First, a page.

This weekend I drove down to the Lincoln City Cultural Center to see the Seventh Generation panomural as presented by the Elizabeth Jones Gallery.
Hundreds of artists are joining to create For the Seventh Generation: a free-standing, two-foot by mile-long painting dedicated to ocean protection. When the mural is complete, every mile of the California, Oregon, and Washington coastline will be represented by an artist who has created a four-foot section of the total mural – conceptually a continuous landscape, a panorama of the western coastline.
A few of you may remember that a year ago I turned in two paintings to this project; however, with COVID I never got to see the show. I’m sure that the show last October did not have as many paintings. As the literature pointed out, the exhibit this weekend had over 1/2 mile of paintings representing the Mexico/California border to the Washington/Canada border.
I have created a slideshow that (hopefully) will give you at least a little of the experience of the show. I have made every effort to capture the names of the artist as well as the location. I am also hopeful that the show will run in order, starting at Mexico and ending at Canada.
The scope of this project is inspiring, but it was also inspiring to see how many artists were contributing. While every piece was not spectacular, even the ones that had some technical flaws were beautiful because it was a group of people trying to express the same thing.
I wished I could have gone with some of my artist friends just to discuss the techniques I saw. The piece by Ian Nyquist (Morro Rock) was probably my favorite. His use of understates shapes within blocks of the same value just made me drool. The photo of the piece by Anne Gibson (Otter Point Passage) really isn’t a good representation of how fabulous the painting was; the texture was the making of that painting. And seeing my work nearly side-by-side with another painting of the same place was wonderful. Two people can stand in the same place and see completely different things. I did take photos of my paintings “in situ” and I thought they held up well.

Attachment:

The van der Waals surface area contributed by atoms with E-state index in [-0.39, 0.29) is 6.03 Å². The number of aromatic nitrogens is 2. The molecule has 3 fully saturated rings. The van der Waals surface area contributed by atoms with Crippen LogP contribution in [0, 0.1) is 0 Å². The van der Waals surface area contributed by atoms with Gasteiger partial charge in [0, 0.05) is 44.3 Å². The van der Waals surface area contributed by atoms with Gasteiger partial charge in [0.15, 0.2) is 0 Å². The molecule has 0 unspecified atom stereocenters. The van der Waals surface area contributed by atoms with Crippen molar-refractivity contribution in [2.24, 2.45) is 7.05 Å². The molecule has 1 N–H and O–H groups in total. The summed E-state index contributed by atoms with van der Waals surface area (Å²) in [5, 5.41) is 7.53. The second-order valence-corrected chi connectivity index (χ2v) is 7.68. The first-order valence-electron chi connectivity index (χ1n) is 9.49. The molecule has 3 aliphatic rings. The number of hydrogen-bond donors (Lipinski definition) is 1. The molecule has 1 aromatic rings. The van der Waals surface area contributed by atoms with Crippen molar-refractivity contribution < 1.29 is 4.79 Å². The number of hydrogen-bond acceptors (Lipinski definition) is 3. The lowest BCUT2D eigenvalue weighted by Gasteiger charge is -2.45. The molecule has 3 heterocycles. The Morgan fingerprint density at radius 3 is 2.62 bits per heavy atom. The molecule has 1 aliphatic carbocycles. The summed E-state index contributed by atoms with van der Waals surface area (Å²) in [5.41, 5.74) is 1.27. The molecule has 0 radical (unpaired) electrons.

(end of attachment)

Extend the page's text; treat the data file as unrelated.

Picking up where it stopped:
But it wasn’t just techniques that made the show wonderful. Anne Magratten (Rolling Fog (Waldport, OR)) painted a place that I knew, which is why it caught my attention; I knew it, but I had never seen it that way. Lolita Ceisi’s piece, Seahorses (Sunset Beach, OR), stopped me in my tracks and made me miss my dad SO much; we’d walk along the beach and pick up pieces of driftwood to look for animals.
The show worked on so many levels. I’m disappointed it couldn’t be displayed for longer, but I spoke to the gallery reps, and they are looking for additional venues. The next time it goes up, I want to be there!
I didn’t “publish” last week’s post the way I normally do. It wasn’t private, but it felt like too much to put out on social media. Still, a few of your read it and reached out. Thank you. So, I wanted to report back.
I met with my “regular” doctor this week and while I’m still not “better”, we were able to sort through a lot of information and come up with a plan. There are still some more tests to run. I need to REALLY work on my weight. But until a long-term solution is found, we have a game plan. I’m delighted to report that several days this week I broke 7,000 steps (Key was THRILLED).
I’m not ready to say I’m out of the woods, but at least branches are no longer falling on me!